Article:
Alternative Avenues to Protect Your Brand

All is not necessarily lost for brand owners who are not willing or able to purchase domain names in the .SUCKS registry. Trademark owners may still take advantage of ICANN’s existing trademark protection and enforcement mechanisms, such as the Uniform Dispute Resolution Policy (“UDRP”) or the Uniform Rapid Suspension (“URS”) procedure  in the event that a registrant uses a .SUCKS domain name in a way that infringes on any of the brand owner’s rights. 

To succeed in a UDRP action via which a World Intellectual Property Organization (“WIPO”) panel may transfer a domain name to the aggrieved brand owner, the brand owner must establish the following elements: (1) that the disputed domain name is identical or confusingly similar to its trademark;  (2) that the registrant does not have any rights or legitimate interests in the disputed domain name; and (3) that the disputed domain name has been registered and is being used in “bad faith.” To succeed in a URS proceeding, a complainant must establish the same elements as in a UDRP action, but a heightened “clear and convincing” standard applies.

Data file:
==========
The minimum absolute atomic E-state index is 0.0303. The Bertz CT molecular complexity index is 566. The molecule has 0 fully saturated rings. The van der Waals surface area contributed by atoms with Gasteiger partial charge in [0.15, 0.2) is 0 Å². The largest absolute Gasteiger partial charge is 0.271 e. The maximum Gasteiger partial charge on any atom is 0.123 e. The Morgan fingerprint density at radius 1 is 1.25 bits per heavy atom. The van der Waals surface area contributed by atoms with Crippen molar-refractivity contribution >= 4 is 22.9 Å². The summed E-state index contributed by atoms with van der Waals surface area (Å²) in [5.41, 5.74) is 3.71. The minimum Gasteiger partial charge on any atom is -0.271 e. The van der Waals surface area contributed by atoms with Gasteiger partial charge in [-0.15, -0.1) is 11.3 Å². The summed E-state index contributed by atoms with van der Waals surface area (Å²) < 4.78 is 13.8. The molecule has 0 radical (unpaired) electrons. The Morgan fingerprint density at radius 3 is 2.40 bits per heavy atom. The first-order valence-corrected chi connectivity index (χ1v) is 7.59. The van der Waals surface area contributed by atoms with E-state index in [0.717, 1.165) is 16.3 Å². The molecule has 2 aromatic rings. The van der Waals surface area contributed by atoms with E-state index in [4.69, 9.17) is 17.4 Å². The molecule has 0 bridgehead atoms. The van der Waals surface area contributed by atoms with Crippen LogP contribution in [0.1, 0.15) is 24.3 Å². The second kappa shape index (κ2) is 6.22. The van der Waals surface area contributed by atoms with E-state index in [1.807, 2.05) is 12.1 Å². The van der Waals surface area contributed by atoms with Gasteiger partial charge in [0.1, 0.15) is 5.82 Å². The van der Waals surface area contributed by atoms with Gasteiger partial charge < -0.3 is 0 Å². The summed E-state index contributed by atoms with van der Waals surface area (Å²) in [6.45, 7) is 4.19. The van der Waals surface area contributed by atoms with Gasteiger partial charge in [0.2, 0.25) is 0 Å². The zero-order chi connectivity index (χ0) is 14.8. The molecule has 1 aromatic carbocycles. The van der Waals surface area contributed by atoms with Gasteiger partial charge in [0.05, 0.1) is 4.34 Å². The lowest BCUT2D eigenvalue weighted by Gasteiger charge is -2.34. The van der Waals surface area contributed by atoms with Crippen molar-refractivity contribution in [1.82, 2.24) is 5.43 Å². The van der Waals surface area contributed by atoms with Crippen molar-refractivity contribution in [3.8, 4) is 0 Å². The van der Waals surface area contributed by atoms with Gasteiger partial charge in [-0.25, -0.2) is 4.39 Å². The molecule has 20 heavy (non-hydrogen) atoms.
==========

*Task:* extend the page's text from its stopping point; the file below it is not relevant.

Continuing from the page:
WIPO has determined that, in general, for the purpose of the first element of the UDRP “a domain name consisting of a trademark and a negative or pejorative term (such as [trademark]sucks.com) would be considered confusingly similar to the complainant’s trademark.”[1] Historically, this has meant that in UDRP actions involving “[brand x] sucks.com” domain names, brand owners were successful more often than not in obtaining a transfer of the disputed domain name to the brand owner, especially when the brand owner could show some evidence of bad faith on the part of the registrant.[2] However, some WIPO panelists have ruled against trademark owners in those cases, finding that a registrant has a legitimate interest in using the trademark as part of the domain name of a criticism site if such use is fair and noncommercial.[3] It is unclear whether WIPO panelists will extend the same precedents to domain names incorporating “sucks” when the sucks moves to the right of the dot, but the possibility of protection for brand owners remains.

Conclusion

The launch of the .SUCKS gTLD is of particular concern to brand owners. If a brand owner has registered a mark with the Trademark Clearinghouse, it should be mindful that the sunrise period is fast approaching, and that it will have 60 days to decide whether or not to purchase a .SUCKS domain before the general public. Brand owners who have not registered should consider whether they should register with the Clearinghouse to take advantage of the $2,500 sunrise pricing before Vox introduces the variable pricing of “premium” domains or take its chances as necessary in a UDRP or URS proceeding.